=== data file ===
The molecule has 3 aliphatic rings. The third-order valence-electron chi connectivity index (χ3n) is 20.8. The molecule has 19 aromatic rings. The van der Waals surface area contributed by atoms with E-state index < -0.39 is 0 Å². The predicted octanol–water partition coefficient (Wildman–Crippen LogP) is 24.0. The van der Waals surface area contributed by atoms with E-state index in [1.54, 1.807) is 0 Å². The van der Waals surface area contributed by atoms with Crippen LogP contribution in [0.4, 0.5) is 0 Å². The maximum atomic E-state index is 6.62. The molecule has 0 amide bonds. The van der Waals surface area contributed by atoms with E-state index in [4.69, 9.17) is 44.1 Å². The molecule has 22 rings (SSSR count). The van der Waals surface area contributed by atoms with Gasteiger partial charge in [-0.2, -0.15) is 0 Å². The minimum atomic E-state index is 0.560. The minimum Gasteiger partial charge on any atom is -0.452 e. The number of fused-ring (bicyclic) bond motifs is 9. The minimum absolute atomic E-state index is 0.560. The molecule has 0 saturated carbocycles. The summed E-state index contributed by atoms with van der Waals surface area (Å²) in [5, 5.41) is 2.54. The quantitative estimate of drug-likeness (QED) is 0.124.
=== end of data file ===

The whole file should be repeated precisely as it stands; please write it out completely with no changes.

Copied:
The molecule has 3 aliphatic rings. The third-order valence-electron chi connectivity index (χ3n) is 20.8. The molecule has 19 aromatic rings. The van der Waals surface area contributed by atoms with E-state index < -0.39 is 0 Å². The predicted octanol–water partition coefficient (Wildman–Crippen LogP) is 24.0. The van der Waals surface area contributed by atoms with E-state index in [1.54, 1.807) is 0 Å². The van der Waals surface area contributed by atoms with Crippen LogP contribution in [0.4, 0.5) is 0 Å². The maximum atomic E-state index is 6.62. The molecule has 0 amide bonds. The van der Waals surface area contributed by atoms with E-state index in [4.69, 9.17) is 44.1 Å². The molecule has 22 rings (SSSR count). The van der Waals surface area contributed by atoms with Gasteiger partial charge in [-0.2, -0.15) is 0 Å². The minimum atomic E-state index is 0.560. The minimum Gasteiger partial charge on any atom is -0.452 e. The number of fused-ring (bicyclic) bond motifs is 9. The minimum absolute atomic E-state index is 0.560. The molecule has 0 saturated carbocycles. The summed E-state index contributed by atoms with van der Waals surface area (Å²) in [5, 5.41) is 2.54. The quantitative estimate of drug-likeness (QED) is 0.124.